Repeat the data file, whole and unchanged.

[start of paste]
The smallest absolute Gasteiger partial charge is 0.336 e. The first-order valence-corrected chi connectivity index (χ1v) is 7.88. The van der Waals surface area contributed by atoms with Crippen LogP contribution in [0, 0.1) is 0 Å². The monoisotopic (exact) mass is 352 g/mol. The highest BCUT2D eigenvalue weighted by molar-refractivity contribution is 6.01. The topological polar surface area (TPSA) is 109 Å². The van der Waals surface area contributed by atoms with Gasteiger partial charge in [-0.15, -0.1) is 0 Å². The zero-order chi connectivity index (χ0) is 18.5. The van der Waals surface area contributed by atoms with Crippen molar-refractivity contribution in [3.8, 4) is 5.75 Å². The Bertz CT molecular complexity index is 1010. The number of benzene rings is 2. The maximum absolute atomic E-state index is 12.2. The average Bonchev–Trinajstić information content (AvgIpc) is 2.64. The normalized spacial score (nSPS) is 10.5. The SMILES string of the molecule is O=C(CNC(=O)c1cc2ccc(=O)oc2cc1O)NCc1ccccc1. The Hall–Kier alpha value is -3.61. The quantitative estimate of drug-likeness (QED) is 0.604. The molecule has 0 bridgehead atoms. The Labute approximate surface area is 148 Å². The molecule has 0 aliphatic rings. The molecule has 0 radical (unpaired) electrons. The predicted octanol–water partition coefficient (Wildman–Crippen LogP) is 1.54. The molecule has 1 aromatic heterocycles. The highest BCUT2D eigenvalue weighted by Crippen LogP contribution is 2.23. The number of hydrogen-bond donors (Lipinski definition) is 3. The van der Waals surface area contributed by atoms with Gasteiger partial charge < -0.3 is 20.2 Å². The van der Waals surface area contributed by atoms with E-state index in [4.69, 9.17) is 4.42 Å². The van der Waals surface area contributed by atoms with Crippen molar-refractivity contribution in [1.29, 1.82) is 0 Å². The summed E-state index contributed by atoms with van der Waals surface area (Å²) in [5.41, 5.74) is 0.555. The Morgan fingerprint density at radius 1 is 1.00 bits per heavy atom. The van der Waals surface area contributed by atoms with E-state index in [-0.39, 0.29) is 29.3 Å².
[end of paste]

The smallest absolute Gasteiger partial charge is 0.336 e. The first-order valence-corrected chi connectivity index (χ1v) is 7.88. The van der Waals surface area contributed by atoms with Crippen LogP contribution in [0, 0.1) is 0 Å². The monoisotopic (exact) mass is 352 g/mol. The highest BCUT2D eigenvalue weighted by molar-refractivity contribution is 6.01. The topological polar surface area (TPSA) is 109 Å². The van der Waals surface area contributed by atoms with Gasteiger partial charge in [-0.15, -0.1) is 0 Å². The zero-order chi connectivity index (χ0) is 18.5. The van der Waals surface area contributed by atoms with Crippen molar-refractivity contribution in [3.8, 4) is 5.75 Å². The Bertz CT molecular complexity index is 1010. The number of benzene rings is 2. The maximum absolute atomic E-state index is 12.2. The average Bonchev–Trinajstić information content (AvgIpc) is 2.64. The normalized spacial score (nSPS) is 10.5. The SMILES string of the molecule is O=C(CNC(=O)c1cc2ccc(=O)oc2cc1O)NCc1ccccc1. The Hall–Kier alpha value is -3.61. The quantitative estimate of drug-likeness (QED) is 0.604. The molecule has 0 bridgehead atoms. The Labute approximate surface area is 148 Å². The molecule has 0 aliphatic rings. The molecule has 0 radical (unpaired) electrons. The predicted octanol–water partition coefficient (Wildman–Crippen LogP) is 1.54. The molecule has 1 aromatic heterocycles. The highest BCUT2D eigenvalue weighted by Crippen LogP contribution is 2.23. The number of hydrogen-bond donors (Lipinski definition) is 3. The van der Waals surface area contributed by atoms with Gasteiger partial charge < -0.3 is 20.2 Å². The van der Waals surface area contributed by atoms with E-state index in [4.69, 9.17) is 4.42 Å². The van der Waals surface area contributed by atoms with Crippen molar-refractivity contribution in [1.29, 1.82) is 0 Å². The summed E-state index contributed by atoms with van der Waals surface area (Å²) in [5.41, 5.74) is 0.555. The Morgan fingerprint density at radius 1 is 1.00 bits per heavy atom. The van der Waals surface area contributed by atoms with E-state index in [-0.39, 0.29) is 29.3 Å².